Ultra low frequency ULF 300–3000 Hz 103–100 km
Very low frequency VLF 3–30 kHz 100–10 km
Low frequency LF 30–300 kHz 10–1 km
Medium frequency MF 300 kHz – 3 MHz 1 km – 100 m
High frequency HAF 3–30 MHz 100–10 m
Very high frequency VHF 30–300 MHz 10–1 m
Ultra high frequency UHF 300 MHz – 3 GHz 1 m – 10 cm
Super high frequency SHF 3–30 GHz 10–1 cm
Extremely high frequency EHF 30–300 GHz 1 cm – 1 mm
Tremendously high frequency THF 300 GHz – 3 THz 1 mm – 0.1 mm

Both WiFi and Bluetooth share their space in the Ultra high frequency (UHF) band between 300 MHz and 3GHz, along with other gadgets like baby monitors, cell phones, and more. You’ll also find WiFi advancing into the Super high frequency (SHF) band between 3GHz and 30GHz in its most recent evolution.

It’s because of these separate bands that you can listen to things like your morning AM radio talk show while at the same time browsing the web on your smartphone. Connecting through WiFi on your phone uses the UHF band, whereas AM radio uses the lower frequency bands between 535 kilohertz and 1.7 megahertz.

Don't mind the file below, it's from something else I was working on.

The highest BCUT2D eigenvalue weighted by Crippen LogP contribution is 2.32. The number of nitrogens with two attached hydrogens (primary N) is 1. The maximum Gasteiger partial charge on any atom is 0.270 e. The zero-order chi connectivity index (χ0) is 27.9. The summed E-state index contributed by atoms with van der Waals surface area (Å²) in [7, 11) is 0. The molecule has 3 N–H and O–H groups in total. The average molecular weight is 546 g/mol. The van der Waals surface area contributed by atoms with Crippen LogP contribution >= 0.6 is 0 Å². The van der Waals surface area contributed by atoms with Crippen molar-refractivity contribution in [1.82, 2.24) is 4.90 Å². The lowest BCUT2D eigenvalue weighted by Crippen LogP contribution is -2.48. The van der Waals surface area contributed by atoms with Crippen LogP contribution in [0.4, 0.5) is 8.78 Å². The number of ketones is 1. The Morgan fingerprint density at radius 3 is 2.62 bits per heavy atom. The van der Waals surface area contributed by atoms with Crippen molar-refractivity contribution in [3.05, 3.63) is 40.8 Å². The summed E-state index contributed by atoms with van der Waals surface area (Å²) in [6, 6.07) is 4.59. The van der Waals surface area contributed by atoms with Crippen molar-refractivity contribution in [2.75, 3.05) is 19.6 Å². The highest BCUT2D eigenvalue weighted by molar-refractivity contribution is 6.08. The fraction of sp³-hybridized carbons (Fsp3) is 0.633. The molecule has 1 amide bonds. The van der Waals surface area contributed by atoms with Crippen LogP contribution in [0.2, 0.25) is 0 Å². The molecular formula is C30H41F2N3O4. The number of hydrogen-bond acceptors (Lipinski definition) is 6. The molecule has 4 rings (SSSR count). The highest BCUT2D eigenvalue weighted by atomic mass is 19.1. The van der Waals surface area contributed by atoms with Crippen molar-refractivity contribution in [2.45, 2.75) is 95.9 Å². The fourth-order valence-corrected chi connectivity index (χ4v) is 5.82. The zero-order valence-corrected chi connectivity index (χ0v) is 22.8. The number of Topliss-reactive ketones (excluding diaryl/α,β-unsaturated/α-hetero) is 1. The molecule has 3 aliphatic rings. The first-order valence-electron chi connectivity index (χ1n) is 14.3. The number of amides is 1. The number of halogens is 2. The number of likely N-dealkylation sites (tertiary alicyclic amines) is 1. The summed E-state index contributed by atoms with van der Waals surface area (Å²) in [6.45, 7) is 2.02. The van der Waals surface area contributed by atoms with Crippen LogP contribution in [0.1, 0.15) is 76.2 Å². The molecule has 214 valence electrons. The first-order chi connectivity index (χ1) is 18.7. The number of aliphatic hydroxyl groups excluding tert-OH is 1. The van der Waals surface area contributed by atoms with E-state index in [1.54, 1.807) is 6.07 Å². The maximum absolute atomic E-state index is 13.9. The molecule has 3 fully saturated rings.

The World Wide Web of Wifi

wifi-logo

WiFi is the most popular method to allow devices to communicate across both a local wireless network and also connect to the internet. Much like other two-way radio devices, WiFi shares some common similarities. Picture this:

Inside your laptop, you’ve got a wireless adapter which can function as both a transmitter and receiver of information in the form of radio waves. To both send and receive information your adapter gets some help from an antenna. On the other side of your home, you likely have a wireless router which has another transmitter and receiver that can also share data wirelessly, along with a physical connection to the internet via Ethernet.

Connecting both your laptop and router together on the same radio frequency band is what allows them to both communicate with each other and send data back and forth in the form of videos, audio, websites, and more.

2.4GHz and 5GHz

On the radio frequency table that we showed above, WiFi works on two separate bands at both 2.4GHz (the UHF band) and 5GHz (the SHF band). Simple enough, right? If you need a way to connect a device to the web to communicate with services all around the world, then something like an embedded wifi module on a microcontroller or even a wireless adapter that can play into a USB or PCI port will be your best bet. But before you go running off to purchase the wireless adapter you need, you’ll need to know about the WiFI networking standards.